Stuart McErlain-Naylor

Lecturer in Sport and Exercise Biomechanics

Loughborough University


Dr Stuart McErlain-Naylor is a Lecturer in Sport and Exercise Biomechanics at Loughborough University, UK. He is currently Vice President (Publications) of the International Society of Biomechanics in Sports.

His research interests include kinetic and kinematic analysis of sporting techniques (mostly ball striking sports), analysis of post-impact accelerations, and the mechanics of flywheel resistance exercise.

Stuart organised and hosted the Sports Biomechanics Lecture Series , and is Social Media Editor for the journal Sports Biomechanics.

To discuss collaboration or consultancy, just send a mesage. For the best things I read each month, as well as publication, presentation, and project updates, please subscribe to my monthly newsletter.


  • sporting technique
  • impact accelerations
  • flywheel exercise


  • PhD in Sports Biomechanics, 2018

    Loughborough University

  • Postgraduate Certificate in Academic Practice (Fellow of the Higher Education Academy), 2020

    University of Suffolk

  • BSc in Sport and Exercise Sciences, 2013

    Loughborough University

Content and Resources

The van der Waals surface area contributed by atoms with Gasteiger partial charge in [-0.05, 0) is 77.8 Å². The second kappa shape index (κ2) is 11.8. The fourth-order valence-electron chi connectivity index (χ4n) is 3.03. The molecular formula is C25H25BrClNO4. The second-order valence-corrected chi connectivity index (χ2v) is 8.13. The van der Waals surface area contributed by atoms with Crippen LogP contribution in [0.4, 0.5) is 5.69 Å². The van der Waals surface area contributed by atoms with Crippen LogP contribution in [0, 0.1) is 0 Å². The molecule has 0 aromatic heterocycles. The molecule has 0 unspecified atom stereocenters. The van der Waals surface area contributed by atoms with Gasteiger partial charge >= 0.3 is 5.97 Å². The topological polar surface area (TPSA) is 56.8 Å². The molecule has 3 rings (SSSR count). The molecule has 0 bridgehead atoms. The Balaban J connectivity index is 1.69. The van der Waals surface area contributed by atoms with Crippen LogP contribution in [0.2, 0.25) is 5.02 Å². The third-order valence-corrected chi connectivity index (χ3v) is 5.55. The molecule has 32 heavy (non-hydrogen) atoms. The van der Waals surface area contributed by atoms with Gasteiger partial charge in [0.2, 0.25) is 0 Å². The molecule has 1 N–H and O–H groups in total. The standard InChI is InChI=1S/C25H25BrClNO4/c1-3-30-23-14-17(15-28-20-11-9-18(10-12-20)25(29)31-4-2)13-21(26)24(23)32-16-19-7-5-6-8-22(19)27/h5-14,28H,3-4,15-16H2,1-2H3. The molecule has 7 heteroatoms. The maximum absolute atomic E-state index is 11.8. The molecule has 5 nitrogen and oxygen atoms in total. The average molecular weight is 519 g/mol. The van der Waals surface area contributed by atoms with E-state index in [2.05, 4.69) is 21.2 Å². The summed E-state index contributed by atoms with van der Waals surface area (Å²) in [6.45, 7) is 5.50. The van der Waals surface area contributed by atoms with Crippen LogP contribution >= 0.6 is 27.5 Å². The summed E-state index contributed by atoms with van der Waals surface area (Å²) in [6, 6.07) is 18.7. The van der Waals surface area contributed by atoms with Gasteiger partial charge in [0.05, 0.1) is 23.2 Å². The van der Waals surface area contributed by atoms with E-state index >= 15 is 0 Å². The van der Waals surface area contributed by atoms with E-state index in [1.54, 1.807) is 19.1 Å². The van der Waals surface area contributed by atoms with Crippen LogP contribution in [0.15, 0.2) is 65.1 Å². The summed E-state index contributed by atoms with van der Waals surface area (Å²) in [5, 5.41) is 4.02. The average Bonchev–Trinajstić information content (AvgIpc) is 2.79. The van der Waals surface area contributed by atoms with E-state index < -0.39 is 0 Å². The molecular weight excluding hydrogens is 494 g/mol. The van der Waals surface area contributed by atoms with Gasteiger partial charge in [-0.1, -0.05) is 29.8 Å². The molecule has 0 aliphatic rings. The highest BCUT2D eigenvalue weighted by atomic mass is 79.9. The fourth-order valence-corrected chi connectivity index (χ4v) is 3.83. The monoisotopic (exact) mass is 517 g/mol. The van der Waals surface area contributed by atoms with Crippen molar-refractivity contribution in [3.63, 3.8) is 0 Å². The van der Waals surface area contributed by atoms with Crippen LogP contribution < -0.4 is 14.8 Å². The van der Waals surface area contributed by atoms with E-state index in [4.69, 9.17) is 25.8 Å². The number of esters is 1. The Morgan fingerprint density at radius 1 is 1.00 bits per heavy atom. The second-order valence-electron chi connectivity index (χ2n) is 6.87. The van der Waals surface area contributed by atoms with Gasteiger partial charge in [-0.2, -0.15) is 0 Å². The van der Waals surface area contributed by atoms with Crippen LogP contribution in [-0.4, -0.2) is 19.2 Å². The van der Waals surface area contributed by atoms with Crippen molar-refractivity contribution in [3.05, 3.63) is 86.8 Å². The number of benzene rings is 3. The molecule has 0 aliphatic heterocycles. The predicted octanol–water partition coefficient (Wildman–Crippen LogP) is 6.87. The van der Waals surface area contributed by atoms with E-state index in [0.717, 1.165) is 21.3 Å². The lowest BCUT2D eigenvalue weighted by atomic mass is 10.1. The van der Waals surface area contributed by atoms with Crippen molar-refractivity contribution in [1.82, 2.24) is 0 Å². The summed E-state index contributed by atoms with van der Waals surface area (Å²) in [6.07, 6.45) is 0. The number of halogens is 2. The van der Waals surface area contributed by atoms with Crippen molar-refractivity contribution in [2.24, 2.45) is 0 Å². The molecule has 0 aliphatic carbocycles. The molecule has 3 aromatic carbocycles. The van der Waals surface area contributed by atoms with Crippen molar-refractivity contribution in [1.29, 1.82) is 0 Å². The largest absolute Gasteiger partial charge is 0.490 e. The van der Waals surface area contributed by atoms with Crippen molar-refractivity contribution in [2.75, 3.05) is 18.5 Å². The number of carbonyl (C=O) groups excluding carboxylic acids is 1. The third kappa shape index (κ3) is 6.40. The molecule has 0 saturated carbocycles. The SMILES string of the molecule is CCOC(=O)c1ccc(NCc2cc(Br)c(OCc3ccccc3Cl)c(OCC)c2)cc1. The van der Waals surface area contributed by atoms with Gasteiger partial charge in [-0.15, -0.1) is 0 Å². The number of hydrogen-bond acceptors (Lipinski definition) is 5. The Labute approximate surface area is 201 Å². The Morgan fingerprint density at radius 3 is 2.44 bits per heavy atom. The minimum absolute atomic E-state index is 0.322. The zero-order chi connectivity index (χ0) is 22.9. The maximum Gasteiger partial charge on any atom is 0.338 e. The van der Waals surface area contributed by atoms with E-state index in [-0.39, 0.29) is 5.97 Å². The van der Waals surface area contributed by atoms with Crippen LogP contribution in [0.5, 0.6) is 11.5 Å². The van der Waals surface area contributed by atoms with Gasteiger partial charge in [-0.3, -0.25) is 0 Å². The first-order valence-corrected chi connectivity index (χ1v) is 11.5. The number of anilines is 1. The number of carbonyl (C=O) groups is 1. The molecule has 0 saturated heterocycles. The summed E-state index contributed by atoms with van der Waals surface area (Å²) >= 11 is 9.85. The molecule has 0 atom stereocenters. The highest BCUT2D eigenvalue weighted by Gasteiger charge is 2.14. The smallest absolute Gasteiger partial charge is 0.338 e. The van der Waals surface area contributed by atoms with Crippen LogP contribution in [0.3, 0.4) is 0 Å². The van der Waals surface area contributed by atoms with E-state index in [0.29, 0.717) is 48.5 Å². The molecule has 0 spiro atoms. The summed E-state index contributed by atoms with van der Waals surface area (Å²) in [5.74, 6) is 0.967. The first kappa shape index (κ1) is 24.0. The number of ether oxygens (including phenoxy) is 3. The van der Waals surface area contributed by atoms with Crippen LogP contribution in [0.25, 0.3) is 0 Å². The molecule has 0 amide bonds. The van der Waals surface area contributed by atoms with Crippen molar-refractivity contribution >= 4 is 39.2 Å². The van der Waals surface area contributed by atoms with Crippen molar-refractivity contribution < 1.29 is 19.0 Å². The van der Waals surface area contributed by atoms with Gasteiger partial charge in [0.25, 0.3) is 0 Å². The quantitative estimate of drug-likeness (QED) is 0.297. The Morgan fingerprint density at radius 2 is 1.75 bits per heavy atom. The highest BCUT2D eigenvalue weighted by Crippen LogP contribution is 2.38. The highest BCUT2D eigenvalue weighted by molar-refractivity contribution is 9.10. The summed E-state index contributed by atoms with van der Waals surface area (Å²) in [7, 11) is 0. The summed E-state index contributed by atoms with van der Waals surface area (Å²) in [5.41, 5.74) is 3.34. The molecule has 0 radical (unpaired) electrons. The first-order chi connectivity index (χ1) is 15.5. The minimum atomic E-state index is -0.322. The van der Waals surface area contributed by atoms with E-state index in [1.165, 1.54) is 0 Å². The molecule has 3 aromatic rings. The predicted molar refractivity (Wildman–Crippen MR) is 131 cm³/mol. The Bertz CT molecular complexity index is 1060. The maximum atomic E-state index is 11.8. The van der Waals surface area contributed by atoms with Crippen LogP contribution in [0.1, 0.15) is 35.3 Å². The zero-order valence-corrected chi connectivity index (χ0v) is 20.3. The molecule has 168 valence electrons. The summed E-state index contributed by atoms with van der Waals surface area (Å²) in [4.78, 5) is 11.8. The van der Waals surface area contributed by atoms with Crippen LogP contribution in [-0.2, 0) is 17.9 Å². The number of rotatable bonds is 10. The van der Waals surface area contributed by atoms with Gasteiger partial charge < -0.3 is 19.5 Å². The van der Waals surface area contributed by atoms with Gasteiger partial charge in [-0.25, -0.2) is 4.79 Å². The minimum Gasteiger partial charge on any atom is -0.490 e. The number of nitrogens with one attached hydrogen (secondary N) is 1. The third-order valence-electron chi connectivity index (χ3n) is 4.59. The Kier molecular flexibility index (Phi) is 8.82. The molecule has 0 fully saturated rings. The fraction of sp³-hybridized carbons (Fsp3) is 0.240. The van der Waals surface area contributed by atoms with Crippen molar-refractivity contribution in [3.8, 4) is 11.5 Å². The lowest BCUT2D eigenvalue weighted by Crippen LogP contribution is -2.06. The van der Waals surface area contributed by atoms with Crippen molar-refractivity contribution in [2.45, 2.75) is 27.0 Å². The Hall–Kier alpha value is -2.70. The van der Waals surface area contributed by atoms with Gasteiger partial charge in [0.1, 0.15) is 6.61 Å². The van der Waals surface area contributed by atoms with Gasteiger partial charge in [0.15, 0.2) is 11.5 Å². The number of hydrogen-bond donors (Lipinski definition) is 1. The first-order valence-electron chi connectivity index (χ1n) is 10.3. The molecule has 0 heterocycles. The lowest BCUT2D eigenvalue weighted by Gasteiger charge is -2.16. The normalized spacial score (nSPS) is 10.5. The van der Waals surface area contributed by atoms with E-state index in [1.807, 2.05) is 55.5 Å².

• Publications: View and search open access versions of my publications and related resources

  • Lectures: 28 free expert lectures on sports biomechanics, as well as tutorials and research presentations

  • Resources: Recommended free resources for every stage of the research process

  • Newsletter: A monthly update of the best things I’ve read recently, as well as publications and resources

Research Projects

Cricket Batting

The biomechanical determinants of cricket batting performance


The biomechanical determinants of badminton jump smash performance

Flywheel Exercise

Flywheel (isoinertial) eccentric overload exercise induced post-activation performance enhancement

Impact Accelerations

The effect of compliance on post-impact elastic wave accelerations

Most Recent Publications

The effect of flywheel inertia on peak power and its inter-session reliability during two unilateral hamstring exercises: leg curl and hip extension